20: March 2 (Friday)
• We show how to express groups and aggregates in SQL; we have now covered Sections 6.1-6.4.
• Do various exercises, sometimes presenting multiple solutions: 6.1.4(d,e,f); 6.2.3(a,c,e).
21: March 5 (Monday)
Assignment 4 (on paper) due at noon.
• Graded Exam 1 handed back and discussed.
• Do more exercises on SQL: 6.2.3(f), 6.3.2(a,b,e),
Gradiance 10 due tomorrow (Tuesday) night.
22: March 7 (Wednesday)
Finish SQL:
• Cover Database modification (Section 6.5).
• Do a few more exercises: 6.4.7(b,c,e,f), 6.4.9, 6.5.2(a,c,d,e).
Gradiance 11 due tomorrow (Thursday) night.
23: March 9 (Friday)
Cover basic notions of
• Transactions (Section 17.1)
• Schedules and serializability (Sections 18.1-18.2), doing Exercise 18.2.4(a,c)
24: March 12 (Monday)
Finish Transactions:
• recall serializability, cf. Exercise 18.2.5
• Recoverability and ACR schedules (Section 19.1.1-19.1.4). doing some of Exercise 19.1.4
• SQL isolation levels (Section 6.6).
Embark on Concurrency Control:
• Two-Phase Locking (Section 18.3), doing Exercise 18.3.3 (a)
• Extensions of Two-Phase Locking (Section 18.4)
Gradiance Lab project (on Presidents) due tonight.
25: March 14 (Wednesday)
• Increment locks (Section 18.4.5)
• Multiple granularity (Section 18.6), illustrated by Exercise 18.6.1(a)
• Tree lock protocol (Section 18.7), illustrated by Exercise 18.7.2 (without the counting!)
Gradiance 12 due tonight.
26: March 16 (Friday)
Graded Assignment 4 given back.
Project out.
• Concurrent protocols based on timestamps (Section 18.8), illustrated by Exercises 18.8.1(c,d)
• Concurrent protocols based on validation (Section 18.9) illustrated by Exercise 18.9.1(f).
Gradiance 13 due tonight.
March 19-23
Spring break.
March 26 (Monday)
Class canceled (instructor out of town)
March 28 (Wednesday)
Class canceled (instructor out of town)
Gradiance 14 due tonight.
March 30 (Friday)
Class canceled (instructor out of town)
27: April 2 (Monday)
Wrap up transaction management:
• Show that the two-phase locking and timestamp protocols are incompatible, and that also the latter may give rise to deadlocks (Exercise 18.8.3)
• Briefly cover the handling of system failures, in particular the "undo" logging protocol (Section 17.2).
Embark on some extra/advanced features of SQL (selected from Chapters 7-10):
• Constraints and how to enforce them (Sections 7.1-7.4), doing Exercise 7.2.5(c).
28: April 4 (Wednesday)
Continue extra/advanced features of SQL:
• Exercise 7.4.2(d), illustrating assertions versus tuple-based checks
• Triggers (Section 7.5), illustrated by Exercise 7.5.3(e)
• Views and their modifications (Sections 8.1-2)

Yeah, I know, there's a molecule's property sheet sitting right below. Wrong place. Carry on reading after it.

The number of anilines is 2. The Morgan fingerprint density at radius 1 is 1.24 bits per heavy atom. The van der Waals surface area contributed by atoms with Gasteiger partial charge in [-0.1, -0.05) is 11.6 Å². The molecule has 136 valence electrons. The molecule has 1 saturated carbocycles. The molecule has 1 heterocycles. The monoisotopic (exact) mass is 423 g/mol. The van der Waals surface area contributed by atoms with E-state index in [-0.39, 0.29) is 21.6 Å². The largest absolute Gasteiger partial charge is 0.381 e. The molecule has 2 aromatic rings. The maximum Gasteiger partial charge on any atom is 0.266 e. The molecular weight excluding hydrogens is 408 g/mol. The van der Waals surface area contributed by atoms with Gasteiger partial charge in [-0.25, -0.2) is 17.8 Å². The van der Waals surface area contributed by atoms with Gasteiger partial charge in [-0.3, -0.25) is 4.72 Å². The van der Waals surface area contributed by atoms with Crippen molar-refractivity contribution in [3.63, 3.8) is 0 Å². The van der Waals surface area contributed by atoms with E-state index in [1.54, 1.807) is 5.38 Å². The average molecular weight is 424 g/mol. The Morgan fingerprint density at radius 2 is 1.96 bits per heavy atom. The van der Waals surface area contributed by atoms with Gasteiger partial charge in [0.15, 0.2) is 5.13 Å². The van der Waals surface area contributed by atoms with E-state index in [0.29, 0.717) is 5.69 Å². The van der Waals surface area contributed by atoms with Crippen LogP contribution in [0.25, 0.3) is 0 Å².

• Materialized Views (Section 8.5), doing Exercise 8.5.3
29: April 6 (Friday)
Phase 1 of Project due at noon.
• Authorization (Section 10.1), doing Exercise 10.1.2.
• Recursion (Section 10.2), doing Exercise 10.2.1(b).
• A brief summary of secondary storage management (Chapter 13).
30: April 9 (Monday)
• Discuss exam sets from 2010 and 2011.
• Introduction to index structures (Sections 8.3 & 8.4, and 14.1), doing Exercise 14.1.1.
Gradiance 15 due tonight.
Gradiance 16 due tomorrow night.
31: April 11 (Wednesday)
Exam II.
32: April 13 (Friday)
After the motivating Exercise 8.4.2, introduce various index structures:
• B-trees (Section 14.2)
• Hash tables (Section 14.3.1-4)
33: April 16 (Monday)
Continue Index structures:
• Extensible and Linear Hash tables (Sections 14.3.5-8)
• Multi-dimensional Indexes (Sections 14.4-14.7), including
grid files (Section 14.5.1-4 and illustrated by Exercise 14.5.5),
partititioned hash functions (Section 14.5.5-6),
tree structures (Section 14.6), and
bitmaps (Section 14.7).
Hand back graded Phase I of Project.
34: April 18 (Wednesday)
Graded Exam 2 handed back and discussed.
Embark on Query Execution (Chapter 15):
• One-pass algorithms (Section 15.2)
• Nested-loop joins (Section 15.3)
Gradiance 17 due tomorrow night.
April 20 (Friday)
Class canceled (All-University Open House)
35: April 23 (Monday)
Finish Query Execution:
• two-pass algorithms based on sorting (Section 15.4)
• two-pass algorithms based on hashing (Section 15.5)
• index-based algorithms (Section 15.6), doing Exercises 15.6.1(b) and 15.6.2.
Gradiance 18 due tonight.
36: April 25 (Wednesday)
Embark on the Query Compiler (Chapter 16), with focus on
• algebraic equivalences (Section 16.2)
• the elimination of subqueries (Section 16.3.2)
• size estimates (Section 16.4), illustrated by Exercises 16.4.1(a,b,d,e,f,h,i) and 16.5.1.
Gradiance 19 due tonight.
37: April 27 (Friday)
Finish the Query Compiler:
• focus on join-order optimization (Section 16.6);
• illustrate by several exercises: 16.4.2, 16.6.1, 16.6.2.
Phase 2 of Project due at 4pm. Each team should schedule a presentation with the GTA.
38: April 30 (Monday)
Instructor out of town.
Project demos with TA.
39: May 2 (Wednesday)
Instructor out of town.
Project demos with TA.
Gradiance 20 due tonight.
40: May 4 (Friday)
Review session, going through previous exam sets.
Gradiance 21 due Monday night.
May 8 (Tuesday)
Final exam, 4:10-6:00pm

Torben Amtoft